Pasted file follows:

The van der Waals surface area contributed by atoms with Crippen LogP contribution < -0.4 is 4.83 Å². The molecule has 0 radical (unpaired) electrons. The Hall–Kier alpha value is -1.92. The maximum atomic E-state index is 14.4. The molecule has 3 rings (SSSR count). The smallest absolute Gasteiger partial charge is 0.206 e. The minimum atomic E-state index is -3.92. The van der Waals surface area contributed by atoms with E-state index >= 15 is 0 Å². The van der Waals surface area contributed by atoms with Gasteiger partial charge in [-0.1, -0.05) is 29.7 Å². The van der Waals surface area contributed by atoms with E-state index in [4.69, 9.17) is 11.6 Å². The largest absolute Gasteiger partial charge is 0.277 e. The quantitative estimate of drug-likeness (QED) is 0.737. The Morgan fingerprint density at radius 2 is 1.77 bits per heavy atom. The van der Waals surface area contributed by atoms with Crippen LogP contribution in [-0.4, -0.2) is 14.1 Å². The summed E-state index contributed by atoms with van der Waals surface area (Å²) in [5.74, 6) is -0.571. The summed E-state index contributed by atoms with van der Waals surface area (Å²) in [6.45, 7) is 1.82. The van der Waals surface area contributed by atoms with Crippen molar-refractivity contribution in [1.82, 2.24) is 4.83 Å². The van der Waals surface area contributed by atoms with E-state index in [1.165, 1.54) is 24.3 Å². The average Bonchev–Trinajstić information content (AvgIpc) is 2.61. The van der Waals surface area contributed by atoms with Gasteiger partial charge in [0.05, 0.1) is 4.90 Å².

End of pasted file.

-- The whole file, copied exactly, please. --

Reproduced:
The van der Waals surface area contributed by atoms with Crippen LogP contribution < -0.4 is 4.83 Å². The molecule has 0 radical (unpaired) electrons. The Hall–Kier alpha value is -1.92. The maximum atomic E-state index is 14.4. The molecule has 3 rings (SSSR count). The smallest absolute Gasteiger partial charge is 0.206 e. The minimum atomic E-state index is -3.92. The van der Waals surface area contributed by atoms with E-state index >= 15 is 0 Å². The van der Waals surface area contributed by atoms with Gasteiger partial charge in [-0.1, -0.05) is 29.7 Å². The van der Waals surface area contributed by atoms with E-state index in [4.69, 9.17) is 11.6 Å². The largest absolute Gasteiger partial charge is 0.277 e. The quantitative estimate of drug-likeness (QED) is 0.737. The Morgan fingerprint density at radius 2 is 1.77 bits per heavy atom. The van der Waals surface area contributed by atoms with Crippen LogP contribution in [-0.4, -0.2) is 14.1 Å². The summed E-state index contributed by atoms with van der Waals surface area (Å²) in [5.74, 6) is -0.571. The summed E-state index contributed by atoms with van der Waals surface area (Å²) in [6.45, 7) is 1.82. The van der Waals surface area contributed by atoms with Crippen molar-refractivity contribution in [1.82, 2.24) is 4.83 Å². The van der Waals surface area contributed by atoms with E-state index in [1.165, 1.54) is 24.3 Å². The average Bonchev–Trinajstić information content (AvgIpc) is 2.61. The van der Waals surface area contributed by atoms with Gasteiger partial charge in [0.05, 0.1) is 4.90 Å².